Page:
Unfortunately, when any type of animal is surrounded by other animals, disease outbreaks can occasionally happen. One of the main issues consumers hear about farmed fish is that they contain antibiotics, and therefore are unhealthy for humans to eat. Naturally, if their animals contact diseases, producers want to mitigate it as efficiently as possible. In some cases, the most humane way to do so is with antibiotics. The judicious usage of antibiotics is the best route for certain cases. It can be what is best for the animal and will help them recover. Judicious use of antibiotics, best management practices, and regulations include a withdrawal period  in which the fish cannot be harvested while medicine is still in their system.  Withdrawal periods are set by governing agencies such as the US Food and Drug Administration (FDA).

Functional Nutrition

Fish under stress releases cortisol that induces cascade of biochemical events to protect animal and draws tissue reserves of minerals and vitamins. The depleted trace mineral and vitamin reserves hampers the enzyme function during stress. Applying targeted nutrition is often used to provide additional defense strategy to limit and prevent particular disease. It can also be effective in limiting the negative secondary impact of disease without the need to resort to therapeutic interventions. These strategies are known as functional feeds. It strengthen and support natural immunological defenses of animal. As mentioned above it manages secondary effects and limits the impact of disease and reduce mortality. While it was not practical to treat whole population of anemic seabream affected by Microcotyle sp. in the Mediterranean with chemotherapeutic, the fish were when fed chelated iron diet which boost the hematocrit level sufficiently and enabled adequate respiration and restore blood oxygen levels, reducing mortality and achieving growth recovery.

Certification programs

The best avenue the aquaculture industry has come up with to monitor these variables is through certification programs. Certification programs like Best Aquaculture Practices (BAP) and Aquaculture Stewardship Council have created strict standards that producers must meet across the production cycle. The BAP certification program holds annual audits for facilities. Auditors hold the companies’ practices up against the standards on animal health and welfare, in addition to the other three pillars of sustainability. Companies do not receive their certification unless each of the standards are met. As mentioned previously, blanket sets of standards for all species will not produce meaningful results. This is why BAP has different standards for individual farmed species. Certification programs have become the policing system within the industry. Certifications allow consumers to feel confident in their seafood purchases.


As the industry continues to progress, new technologies continue to develop, making seafood farming more efficient and ensuring animals’ welfare along the production chain. Three primary types of technology have moved the industry along. Drones can be utilized for monitoring offshore fish farms or inspecting cages for damage. Sensors monitor underwater data such as water pH, salinity, oxygen levels, turbidity and pollutants (examples: Osmobot, eFishery, Sense-T, BiOceanOr). Finally, blockchain, which is a series of records of transactions across the supply chain, has enabled consumers to have access to transparency into where their seafood comes from. Technical solutions aiming to monitor fish welfare using less-invasive and non-lethal procedures by employing sentinel organisms are novel tools to be implemented in aquaculture. Martos-Sitcha, Sosa et al. described the design and validation of a reprogrammable and miniaturized device that can be attached to the operculum of gilthead seabream and European seabass (Dicentrarchus labrax). The authors reported how this device recorded and quantified the activity and respiratory frequency in fish kept in rearing tanks after its corresponding validation with swimming respirometry. Tagging the fish with this device was shown to have a minimal and transient impact, demonstrating that this miniaturized device could be a suitable tool when characterizing the physiological and behavioral responses of fish leading to improved performance and welfare in farmed species.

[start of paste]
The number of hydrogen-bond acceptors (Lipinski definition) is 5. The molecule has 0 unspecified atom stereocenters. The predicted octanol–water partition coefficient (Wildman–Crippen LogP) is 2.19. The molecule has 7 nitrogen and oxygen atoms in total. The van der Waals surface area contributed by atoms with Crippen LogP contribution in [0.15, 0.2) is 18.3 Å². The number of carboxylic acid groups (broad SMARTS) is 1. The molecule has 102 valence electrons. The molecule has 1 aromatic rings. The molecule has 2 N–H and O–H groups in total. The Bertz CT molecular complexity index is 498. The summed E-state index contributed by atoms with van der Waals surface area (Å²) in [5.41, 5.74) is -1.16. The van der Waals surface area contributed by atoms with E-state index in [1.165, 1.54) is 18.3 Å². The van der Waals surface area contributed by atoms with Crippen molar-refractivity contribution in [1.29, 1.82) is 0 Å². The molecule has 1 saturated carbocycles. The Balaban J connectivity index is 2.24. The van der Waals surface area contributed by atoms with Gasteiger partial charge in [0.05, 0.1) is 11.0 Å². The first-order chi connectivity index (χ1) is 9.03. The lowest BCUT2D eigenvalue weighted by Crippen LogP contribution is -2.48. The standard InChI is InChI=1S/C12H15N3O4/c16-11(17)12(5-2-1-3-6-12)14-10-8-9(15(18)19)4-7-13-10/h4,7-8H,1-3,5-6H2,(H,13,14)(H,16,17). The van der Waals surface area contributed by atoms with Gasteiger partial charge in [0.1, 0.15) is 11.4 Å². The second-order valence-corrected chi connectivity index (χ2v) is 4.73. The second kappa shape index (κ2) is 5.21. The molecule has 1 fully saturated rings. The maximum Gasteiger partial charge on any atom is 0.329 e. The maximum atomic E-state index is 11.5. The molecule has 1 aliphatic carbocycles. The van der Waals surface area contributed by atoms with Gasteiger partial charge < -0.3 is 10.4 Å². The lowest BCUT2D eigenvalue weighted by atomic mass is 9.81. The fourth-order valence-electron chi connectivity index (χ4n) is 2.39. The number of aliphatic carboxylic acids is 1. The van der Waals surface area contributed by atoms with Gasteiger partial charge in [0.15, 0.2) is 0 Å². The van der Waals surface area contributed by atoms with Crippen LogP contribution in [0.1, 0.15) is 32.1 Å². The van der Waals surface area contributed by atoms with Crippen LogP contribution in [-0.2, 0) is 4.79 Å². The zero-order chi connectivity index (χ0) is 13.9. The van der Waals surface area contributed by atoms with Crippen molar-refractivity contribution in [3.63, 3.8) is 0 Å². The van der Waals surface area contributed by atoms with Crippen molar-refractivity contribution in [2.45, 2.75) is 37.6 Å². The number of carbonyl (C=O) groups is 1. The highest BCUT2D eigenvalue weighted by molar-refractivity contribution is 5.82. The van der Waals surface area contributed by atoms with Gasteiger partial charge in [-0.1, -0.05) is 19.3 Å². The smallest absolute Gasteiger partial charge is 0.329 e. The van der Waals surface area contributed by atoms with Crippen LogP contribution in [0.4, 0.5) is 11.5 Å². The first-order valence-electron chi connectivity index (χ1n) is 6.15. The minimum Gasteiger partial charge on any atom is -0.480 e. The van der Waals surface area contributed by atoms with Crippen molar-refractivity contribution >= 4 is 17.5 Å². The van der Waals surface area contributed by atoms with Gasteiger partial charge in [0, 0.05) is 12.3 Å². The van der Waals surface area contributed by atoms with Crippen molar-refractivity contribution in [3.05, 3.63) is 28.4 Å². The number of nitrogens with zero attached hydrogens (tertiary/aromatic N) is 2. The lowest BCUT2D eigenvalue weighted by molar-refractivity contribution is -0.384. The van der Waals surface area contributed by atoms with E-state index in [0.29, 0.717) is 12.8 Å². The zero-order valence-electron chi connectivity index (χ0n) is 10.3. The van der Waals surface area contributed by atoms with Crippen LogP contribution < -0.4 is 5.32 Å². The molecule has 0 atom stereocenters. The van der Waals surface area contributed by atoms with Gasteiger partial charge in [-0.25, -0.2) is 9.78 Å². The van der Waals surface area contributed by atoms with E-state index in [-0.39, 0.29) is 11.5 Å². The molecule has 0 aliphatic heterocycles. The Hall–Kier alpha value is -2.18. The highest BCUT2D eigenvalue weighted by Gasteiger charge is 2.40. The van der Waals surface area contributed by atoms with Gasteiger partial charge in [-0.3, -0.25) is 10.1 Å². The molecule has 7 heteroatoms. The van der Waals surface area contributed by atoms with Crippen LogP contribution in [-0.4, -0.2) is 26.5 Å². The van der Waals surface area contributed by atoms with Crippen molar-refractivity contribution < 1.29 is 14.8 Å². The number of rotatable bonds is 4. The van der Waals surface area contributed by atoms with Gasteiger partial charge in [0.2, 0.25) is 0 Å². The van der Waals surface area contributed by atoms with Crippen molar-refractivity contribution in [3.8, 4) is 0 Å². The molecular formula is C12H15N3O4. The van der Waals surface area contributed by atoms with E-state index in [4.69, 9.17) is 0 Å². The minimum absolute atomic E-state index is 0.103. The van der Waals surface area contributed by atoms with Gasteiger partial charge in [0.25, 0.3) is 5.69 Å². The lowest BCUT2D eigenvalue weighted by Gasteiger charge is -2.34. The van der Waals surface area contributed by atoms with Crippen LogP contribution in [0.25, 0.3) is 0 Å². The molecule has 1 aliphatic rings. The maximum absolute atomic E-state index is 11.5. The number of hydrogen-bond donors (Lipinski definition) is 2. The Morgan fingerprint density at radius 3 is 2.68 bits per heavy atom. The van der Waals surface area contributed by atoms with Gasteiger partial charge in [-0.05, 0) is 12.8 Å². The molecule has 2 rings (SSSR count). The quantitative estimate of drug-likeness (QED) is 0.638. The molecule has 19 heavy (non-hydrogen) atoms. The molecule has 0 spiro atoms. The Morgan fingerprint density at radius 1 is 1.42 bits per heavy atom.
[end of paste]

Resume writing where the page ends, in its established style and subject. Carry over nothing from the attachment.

Successful fish farmers understand the signs of stress in their fish and work to understand and minimize them. Animals’ stress can lead to disease outbreaks and losses of animals, which not only financially hurts the producer, but it is also harmful to the animals. As these results are bad for the animal and producer, it is in the producer’s best interest to ensure that their animals are happy and healthy.

Animal health and welfare policies may seem overwhelming at first glance. There are so many species involved in the seafood industry that no one solution can help every single species. A positive development for finfish might end up harming shrimp. What’s best for one species is not necessarily best for all. For this reason, aquaculture includes a huge variety of species farmed in varying production systems (cages, ponds, RAS, etc.). Meaningful progress to improve animal health and welfare must come from a place of extreme understanding of the species at hand. Moreover, identifying and taking steps to mitigate the risk factor of an individual site play a vital role in the success of the operation.